Derik has a short post that makes a nice note about how understanding of individual panels is sometimes conditioned by their context in a sequence.
I think this is a very important point that is well illustrated by his example. Sometimes, understanding of the elements in an individual panel relies on the information in other panels.
Most all cultures and individuals have little trouble decoding most propositional information in images (i.e. that an image of a horse means "a horse", or that an image of person is "a person", etc). However, certain individuals may have trouble comprehending the objects if their meaning is conditioned by a sequence. For example, this sort of meaning by context is often what children under four and other "non-visual language fluent" readers (or those fluent in a different type of system) struggle with.
Why is this important/interesting?
1) It lends validity to the idea that there is a fluency required for sequential image comprehension (and thus that there is a "system" guiding understanding to be fluent in).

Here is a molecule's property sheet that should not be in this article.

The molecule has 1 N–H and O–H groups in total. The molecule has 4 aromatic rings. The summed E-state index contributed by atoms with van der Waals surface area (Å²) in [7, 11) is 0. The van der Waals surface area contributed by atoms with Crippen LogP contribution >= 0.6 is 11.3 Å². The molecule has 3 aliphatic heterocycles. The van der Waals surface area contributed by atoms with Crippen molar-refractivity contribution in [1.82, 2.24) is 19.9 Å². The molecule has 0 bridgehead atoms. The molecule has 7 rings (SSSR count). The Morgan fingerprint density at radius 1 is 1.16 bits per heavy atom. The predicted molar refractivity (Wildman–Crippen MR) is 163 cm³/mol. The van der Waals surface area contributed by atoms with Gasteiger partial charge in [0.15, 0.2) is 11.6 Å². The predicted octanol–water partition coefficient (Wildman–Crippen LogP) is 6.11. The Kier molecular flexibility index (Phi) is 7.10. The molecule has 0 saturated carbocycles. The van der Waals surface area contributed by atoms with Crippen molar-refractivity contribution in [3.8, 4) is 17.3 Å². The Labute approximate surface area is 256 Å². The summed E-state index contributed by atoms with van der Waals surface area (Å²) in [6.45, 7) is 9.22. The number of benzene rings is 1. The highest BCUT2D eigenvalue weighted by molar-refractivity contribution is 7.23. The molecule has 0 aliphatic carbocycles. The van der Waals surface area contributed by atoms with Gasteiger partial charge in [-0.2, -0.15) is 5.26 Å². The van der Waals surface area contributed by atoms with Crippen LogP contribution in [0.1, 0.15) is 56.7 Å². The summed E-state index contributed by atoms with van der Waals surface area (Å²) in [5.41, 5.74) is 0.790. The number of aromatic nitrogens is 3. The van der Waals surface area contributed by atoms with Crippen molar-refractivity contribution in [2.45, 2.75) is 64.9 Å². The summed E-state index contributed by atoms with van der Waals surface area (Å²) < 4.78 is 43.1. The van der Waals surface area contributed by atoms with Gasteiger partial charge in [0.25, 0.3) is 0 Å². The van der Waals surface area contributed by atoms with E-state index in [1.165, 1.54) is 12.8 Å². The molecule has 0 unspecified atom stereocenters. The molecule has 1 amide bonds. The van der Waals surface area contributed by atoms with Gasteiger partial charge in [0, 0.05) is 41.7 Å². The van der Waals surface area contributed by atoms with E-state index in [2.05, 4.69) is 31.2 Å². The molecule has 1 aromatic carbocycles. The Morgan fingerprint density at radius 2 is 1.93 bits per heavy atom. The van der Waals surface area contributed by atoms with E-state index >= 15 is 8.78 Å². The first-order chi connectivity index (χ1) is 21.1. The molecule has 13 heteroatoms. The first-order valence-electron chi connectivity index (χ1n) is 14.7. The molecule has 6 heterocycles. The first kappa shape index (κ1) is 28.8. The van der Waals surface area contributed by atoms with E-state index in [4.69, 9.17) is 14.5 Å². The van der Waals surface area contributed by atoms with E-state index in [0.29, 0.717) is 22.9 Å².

2) It implies that even perceptual understanding (i.e. vision and object recognition) might rely on sequential understanding in these contexts, meaning that mere perception alone isn't enough to explain sequential image comprehension (i.e. again, a system for sequential images is necessary).
3) It hints that these sequential images were created to be in sequence and not just as random images strewn together. This is also a support against an image-to-image system of understanding like panel transitions, since transitions could function no matter what is thrown next to each other. This sort of execution has a more global scope: it's a whole sequence made to be a whole sequence, not just one after another.